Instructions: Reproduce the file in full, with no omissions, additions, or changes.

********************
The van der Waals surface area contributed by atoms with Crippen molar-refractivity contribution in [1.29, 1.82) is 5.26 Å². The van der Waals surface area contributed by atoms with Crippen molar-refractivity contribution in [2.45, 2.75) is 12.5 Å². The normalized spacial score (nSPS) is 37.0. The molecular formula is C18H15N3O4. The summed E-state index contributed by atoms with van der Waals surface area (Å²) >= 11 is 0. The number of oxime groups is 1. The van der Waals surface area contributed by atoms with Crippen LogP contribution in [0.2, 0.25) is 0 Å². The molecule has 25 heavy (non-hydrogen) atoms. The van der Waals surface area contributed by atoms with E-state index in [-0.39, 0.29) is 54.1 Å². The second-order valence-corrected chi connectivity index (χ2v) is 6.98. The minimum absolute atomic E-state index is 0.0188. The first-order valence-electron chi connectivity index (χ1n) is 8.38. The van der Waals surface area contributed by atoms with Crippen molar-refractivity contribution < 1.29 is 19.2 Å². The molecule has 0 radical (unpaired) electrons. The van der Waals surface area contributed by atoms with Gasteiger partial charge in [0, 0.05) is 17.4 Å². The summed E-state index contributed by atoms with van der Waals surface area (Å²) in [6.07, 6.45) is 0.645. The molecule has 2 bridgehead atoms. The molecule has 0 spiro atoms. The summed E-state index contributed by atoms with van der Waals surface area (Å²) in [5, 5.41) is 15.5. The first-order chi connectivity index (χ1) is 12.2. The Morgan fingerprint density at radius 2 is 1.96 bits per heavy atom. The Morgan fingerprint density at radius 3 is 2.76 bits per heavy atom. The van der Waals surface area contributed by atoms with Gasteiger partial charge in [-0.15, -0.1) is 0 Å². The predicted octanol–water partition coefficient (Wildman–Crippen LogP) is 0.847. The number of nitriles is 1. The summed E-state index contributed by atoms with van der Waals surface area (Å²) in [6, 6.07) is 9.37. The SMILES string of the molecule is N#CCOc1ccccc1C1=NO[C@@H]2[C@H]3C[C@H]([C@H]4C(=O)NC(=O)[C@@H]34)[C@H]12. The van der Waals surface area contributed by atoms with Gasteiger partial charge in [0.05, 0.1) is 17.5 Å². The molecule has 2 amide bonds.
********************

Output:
The van der Waals surface area contributed by atoms with Crippen molar-refractivity contribution in [1.29, 1.82) is 5.26 Å². The van der Waals surface area contributed by atoms with Crippen molar-refractivity contribution in [2.45, 2.75) is 12.5 Å². The normalized spacial score (nSPS) is 37.0. The molecular formula is C18H15N3O4. The summed E-state index contributed by atoms with van der Waals surface area (Å²) >= 11 is 0. The number of oxime groups is 1. The van der Waals surface area contributed by atoms with Crippen LogP contribution in [0.2, 0.25) is 0 Å². The molecule has 25 heavy (non-hydrogen) atoms. The van der Waals surface area contributed by atoms with E-state index in [-0.39, 0.29) is 54.1 Å². The second-order valence-corrected chi connectivity index (χ2v) is 6.98. The minimum absolute atomic E-state index is 0.0188. The first-order valence-electron chi connectivity index (χ1n) is 8.38. The van der Waals surface area contributed by atoms with Crippen molar-refractivity contribution < 1.29 is 19.2 Å². The molecule has 0 radical (unpaired) electrons. The van der Waals surface area contributed by atoms with Gasteiger partial charge in [0, 0.05) is 17.4 Å². The summed E-state index contributed by atoms with van der Waals surface area (Å²) in [6.07, 6.45) is 0.645. The molecule has 2 bridgehead atoms. The molecule has 0 spiro atoms. The summed E-state index contributed by atoms with van der Waals surface area (Å²) in [5, 5.41) is 15.5. The first-order chi connectivity index (χ1) is 12.2. The Morgan fingerprint density at radius 2 is 1.96 bits per heavy atom. The Morgan fingerprint density at radius 3 is 2.76 bits per heavy atom. The van der Waals surface area contributed by atoms with Gasteiger partial charge in [-0.15, -0.1) is 0 Å². The predicted octanol–water partition coefficient (Wildman–Crippen LogP) is 0.847. The number of nitriles is 1. The summed E-state index contributed by atoms with van der Waals surface area (Å²) in [6, 6.07) is 9.37. The SMILES string of the molecule is N#CCOc1ccccc1C1=NO[C@@H]2[C@H]3C[C@H]([C@H]4C(=O)NC(=O)[C@@H]34)[C@H]12. The van der Waals surface area contributed by atoms with Gasteiger partial charge in [0.05, 0.1) is 17.5 Å². The molecule has 2 amide bonds.